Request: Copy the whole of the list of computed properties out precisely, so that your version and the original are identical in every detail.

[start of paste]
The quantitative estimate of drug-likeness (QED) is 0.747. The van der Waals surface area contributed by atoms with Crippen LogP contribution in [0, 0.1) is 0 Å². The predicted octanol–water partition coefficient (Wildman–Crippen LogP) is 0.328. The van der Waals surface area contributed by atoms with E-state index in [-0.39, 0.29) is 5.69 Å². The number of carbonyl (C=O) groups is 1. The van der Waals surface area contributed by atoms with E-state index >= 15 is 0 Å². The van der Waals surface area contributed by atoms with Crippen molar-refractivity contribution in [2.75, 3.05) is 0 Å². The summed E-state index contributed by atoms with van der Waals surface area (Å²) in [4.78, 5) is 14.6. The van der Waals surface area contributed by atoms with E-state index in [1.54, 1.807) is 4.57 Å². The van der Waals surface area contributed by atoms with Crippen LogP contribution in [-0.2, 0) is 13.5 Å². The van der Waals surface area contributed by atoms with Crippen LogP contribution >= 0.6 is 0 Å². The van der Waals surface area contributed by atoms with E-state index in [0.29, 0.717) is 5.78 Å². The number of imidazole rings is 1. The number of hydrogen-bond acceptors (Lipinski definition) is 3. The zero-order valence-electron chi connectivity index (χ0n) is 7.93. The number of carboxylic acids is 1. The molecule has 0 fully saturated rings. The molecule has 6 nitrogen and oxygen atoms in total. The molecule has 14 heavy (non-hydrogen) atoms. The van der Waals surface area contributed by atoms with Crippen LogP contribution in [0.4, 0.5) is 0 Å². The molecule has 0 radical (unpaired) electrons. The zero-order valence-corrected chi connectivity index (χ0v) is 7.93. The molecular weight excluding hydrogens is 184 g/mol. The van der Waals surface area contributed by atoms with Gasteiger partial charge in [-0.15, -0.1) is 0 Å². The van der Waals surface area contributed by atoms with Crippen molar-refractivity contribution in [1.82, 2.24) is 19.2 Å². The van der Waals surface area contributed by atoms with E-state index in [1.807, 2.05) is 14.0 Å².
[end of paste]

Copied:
The quantitative estimate of drug-likeness (QED) is 0.747. The van der Waals surface area contributed by atoms with Crippen LogP contribution in [0, 0.1) is 0 Å². The predicted octanol–water partition coefficient (Wildman–Crippen LogP) is 0.328. The van der Waals surface area contributed by atoms with E-state index in [-0.39, 0.29) is 5.69 Å². The number of carbonyl (C=O) groups is 1. The van der Waals surface area contributed by atoms with E-state index >= 15 is 0 Å². The van der Waals surface area contributed by atoms with Crippen molar-refractivity contribution in [2.75, 3.05) is 0 Å². The summed E-state index contributed by atoms with van der Waals surface area (Å²) in [4.78, 5) is 14.6. The van der Waals surface area contributed by atoms with E-state index in [1.54, 1.807) is 4.57 Å². The van der Waals surface area contributed by atoms with Crippen LogP contribution in [-0.2, 0) is 13.5 Å². The van der Waals surface area contributed by atoms with Crippen LogP contribution >= 0.6 is 0 Å². The van der Waals surface area contributed by atoms with E-state index in [0.29, 0.717) is 5.78 Å². The number of imidazole rings is 1. The number of hydrogen-bond acceptors (Lipinski definition) is 3. The zero-order valence-electron chi connectivity index (χ0n) is 7.93. The number of carboxylic acids is 1. The molecule has 0 fully saturated rings. The molecule has 6 nitrogen and oxygen atoms in total. The molecule has 14 heavy (non-hydrogen) atoms. The van der Waals surface area contributed by atoms with Crippen LogP contribution in [0.4, 0.5) is 0 Å². The molecule has 0 radical (unpaired) electrons. The zero-order valence-corrected chi connectivity index (χ0v) is 7.93. The molecular weight excluding hydrogens is 184 g/mol. The van der Waals surface area contributed by atoms with Gasteiger partial charge in [-0.15, -0.1) is 0 Å². The van der Waals surface area contributed by atoms with Crippen molar-refractivity contribution in [1.82, 2.24) is 19.2 Å². The van der Waals surface area contributed by atoms with E-state index in [1.807, 2.05) is 14.0 Å².